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In a study of breast cancer patients, the side effects are more serious than earlier thought

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Chemo may exact a greater toll
From Reuters
August 21, 2006

Chemotherapy drugs may cause more serious side effects for breast cancer patients younger than 64 than once thought, according to a study released last week.

Researchers mined insurance claims for 3,526 women who had intravenous chemotherapy for breast cancer and tallied problems serious enough to require emergency care or a hospital stay. Their review found more than 8% of women underwent treatment for a fever or infection compared with less than 2% reported in an earlier review of clinical trials.

Other problems also occurred more frequently than previously estimated, according to the study, which was conducted by researchers at Harvard Medical School and the Dana-Farber Cancer Institute.

For example, 5.5% of women were reported to have low blood counts that could raise the risk of infection or bleeding, the study showed. The rates were less than 1% or 2% in clinical trials.

Overall, 16% of women in the new study had at least one of eight side effects that required emergency care or hospitalization. Side effects also included blood clots, dehydration, nausea and diarrhea. All of the women were 63 or younger.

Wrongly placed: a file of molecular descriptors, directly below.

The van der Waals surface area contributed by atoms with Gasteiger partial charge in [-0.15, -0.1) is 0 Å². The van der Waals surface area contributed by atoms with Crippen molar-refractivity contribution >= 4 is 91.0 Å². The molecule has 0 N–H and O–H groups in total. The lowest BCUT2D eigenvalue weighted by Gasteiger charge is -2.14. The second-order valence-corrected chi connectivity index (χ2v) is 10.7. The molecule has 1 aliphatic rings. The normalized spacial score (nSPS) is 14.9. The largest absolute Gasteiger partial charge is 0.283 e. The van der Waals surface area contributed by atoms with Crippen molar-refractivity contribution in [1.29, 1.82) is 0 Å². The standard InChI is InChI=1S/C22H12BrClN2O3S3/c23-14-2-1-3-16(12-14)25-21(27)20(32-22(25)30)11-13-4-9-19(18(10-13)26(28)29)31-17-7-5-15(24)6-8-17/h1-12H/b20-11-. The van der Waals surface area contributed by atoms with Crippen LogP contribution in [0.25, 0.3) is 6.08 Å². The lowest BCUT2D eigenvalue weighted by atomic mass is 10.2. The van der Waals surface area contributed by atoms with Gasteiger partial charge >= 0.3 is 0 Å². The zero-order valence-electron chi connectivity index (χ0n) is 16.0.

Researchers did not see any evidence that the side effects shortened lifespan, said lead author Dr. Michael Hassett, a researcher at Dana-Farber's Center for Outcomes and Policy Research.

But the findings could help women individually weigh risks versus chances of benefit. Not all women are helped by adding chemotherapy to surgery and other measures.

"Our results don't change the benefits of chemotherapy…. We still think chemo can improve survival" for many women, Hassett said.

The women in the new study were treated with various intravenous drugs in families known as alkylating agents, anthracyclines, taxanes and anti-metabolites. The information came from insurance claims filed between 1998 and 2002, before some newer drugs were available.

Chemotherapy's side effects can be minimized through steps such as prescribing blood-cell-boosting drugs or nutritional supplements, said Dr. Edgar Staren, chief medical officer at Cancer Treatment Centers of America. "It's important we make sure [patients] know the various options available."

The study was funded by the Agency for Healthcare Research and Quality, and published in the Journal of the National Cancer Institute.

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